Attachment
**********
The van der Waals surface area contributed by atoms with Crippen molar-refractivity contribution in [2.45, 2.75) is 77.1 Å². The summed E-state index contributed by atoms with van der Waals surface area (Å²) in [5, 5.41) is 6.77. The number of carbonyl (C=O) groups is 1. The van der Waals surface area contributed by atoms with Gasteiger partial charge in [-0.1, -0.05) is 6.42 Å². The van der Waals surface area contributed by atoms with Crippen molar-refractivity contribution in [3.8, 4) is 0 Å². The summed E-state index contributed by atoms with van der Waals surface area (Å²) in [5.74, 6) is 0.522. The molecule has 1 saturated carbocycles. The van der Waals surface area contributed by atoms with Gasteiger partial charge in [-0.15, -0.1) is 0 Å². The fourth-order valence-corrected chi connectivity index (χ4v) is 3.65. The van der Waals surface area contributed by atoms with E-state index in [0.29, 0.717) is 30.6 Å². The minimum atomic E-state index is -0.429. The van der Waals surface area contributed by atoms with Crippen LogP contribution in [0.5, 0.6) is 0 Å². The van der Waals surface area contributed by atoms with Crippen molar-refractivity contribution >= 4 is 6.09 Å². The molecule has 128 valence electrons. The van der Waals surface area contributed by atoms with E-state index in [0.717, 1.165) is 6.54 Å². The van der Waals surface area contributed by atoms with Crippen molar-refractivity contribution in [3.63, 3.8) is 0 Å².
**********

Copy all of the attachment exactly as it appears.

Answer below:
The van der Waals surface area contributed by atoms with Crippen molar-refractivity contribution in [2.45, 2.75) is 77.1 Å². The summed E-state index contributed by atoms with van der Waals surface area (Å²) in [5, 5.41) is 6.77. The number of carbonyl (C=O) groups is 1. The van der Waals surface area contributed by atoms with Gasteiger partial charge in [-0.1, -0.05) is 6.42 Å². The van der Waals surface area contributed by atoms with Crippen molar-refractivity contribution in [3.8, 4) is 0 Å². The summed E-state index contributed by atoms with van der Waals surface area (Å²) in [5.74, 6) is 0.522. The molecule has 1 saturated carbocycles. The van der Waals surface area contributed by atoms with Gasteiger partial charge in [-0.15, -0.1) is 0 Å². The fourth-order valence-corrected chi connectivity index (χ4v) is 3.65. The van der Waals surface area contributed by atoms with E-state index in [0.29, 0.717) is 30.6 Å². The minimum atomic E-state index is -0.429. The van der Waals surface area contributed by atoms with Crippen LogP contribution in [0.5, 0.6) is 0 Å². The van der Waals surface area contributed by atoms with Crippen molar-refractivity contribution >= 4 is 6.09 Å². The molecule has 128 valence electrons. The van der Waals surface area contributed by atoms with E-state index in [0.717, 1.165) is 6.54 Å². The van der Waals surface area contributed by atoms with Crippen molar-refractivity contribution in [3.63, 3.8) is 0 Å².